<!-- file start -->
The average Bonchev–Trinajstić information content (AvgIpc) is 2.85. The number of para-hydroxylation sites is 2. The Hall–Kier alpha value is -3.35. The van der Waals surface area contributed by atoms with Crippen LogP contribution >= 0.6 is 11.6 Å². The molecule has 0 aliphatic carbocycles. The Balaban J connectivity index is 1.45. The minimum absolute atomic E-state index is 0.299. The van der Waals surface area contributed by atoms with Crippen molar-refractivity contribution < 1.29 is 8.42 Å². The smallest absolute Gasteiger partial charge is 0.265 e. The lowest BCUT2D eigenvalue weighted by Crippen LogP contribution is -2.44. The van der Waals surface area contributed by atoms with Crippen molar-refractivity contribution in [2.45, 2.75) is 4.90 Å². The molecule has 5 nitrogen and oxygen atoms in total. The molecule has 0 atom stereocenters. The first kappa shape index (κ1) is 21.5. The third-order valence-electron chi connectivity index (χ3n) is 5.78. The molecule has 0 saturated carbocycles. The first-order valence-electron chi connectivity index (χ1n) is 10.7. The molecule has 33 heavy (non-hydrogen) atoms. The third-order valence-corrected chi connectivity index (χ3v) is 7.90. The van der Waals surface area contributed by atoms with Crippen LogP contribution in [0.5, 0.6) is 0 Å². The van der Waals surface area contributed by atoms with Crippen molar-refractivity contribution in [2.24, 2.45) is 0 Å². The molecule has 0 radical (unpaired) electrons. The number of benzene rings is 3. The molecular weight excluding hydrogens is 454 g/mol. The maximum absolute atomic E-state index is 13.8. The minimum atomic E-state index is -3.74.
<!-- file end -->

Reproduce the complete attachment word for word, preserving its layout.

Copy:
The average Bonchev–Trinajstić information content (AvgIpc) is 2.85. The number of para-hydroxylation sites is 2. The Hall–Kier alpha value is -3.35. The van der Waals surface area contributed by atoms with Crippen LogP contribution >= 0.6 is 11.6 Å². The molecule has 0 aliphatic carbocycles. The Balaban J connectivity index is 1.45. The minimum absolute atomic E-state index is 0.299. The van der Waals surface area contributed by atoms with Crippen molar-refractivity contribution < 1.29 is 8.42 Å². The smallest absolute Gasteiger partial charge is 0.265 e. The lowest BCUT2D eigenvalue weighted by Crippen LogP contribution is -2.44. The van der Waals surface area contributed by atoms with Crippen molar-refractivity contribution in [2.45, 2.75) is 4.90 Å². The molecule has 5 nitrogen and oxygen atoms in total. The molecule has 0 atom stereocenters. The first kappa shape index (κ1) is 21.5. The third-order valence-electron chi connectivity index (χ3n) is 5.78. The molecule has 0 saturated carbocycles. The first-order valence-electron chi connectivity index (χ1n) is 10.7. The molecule has 33 heavy (non-hydrogen) atoms. The third-order valence-corrected chi connectivity index (χ3v) is 7.90. The van der Waals surface area contributed by atoms with Crippen LogP contribution in [0.5, 0.6) is 0 Å². The van der Waals surface area contributed by atoms with Crippen molar-refractivity contribution in [2.24, 2.45) is 0 Å². The molecule has 0 radical (unpaired) electrons. The number of benzene rings is 3. The molecular weight excluding hydrogens is 454 g/mol. The maximum absolute atomic E-state index is 13.8. The minimum atomic E-state index is -3.74.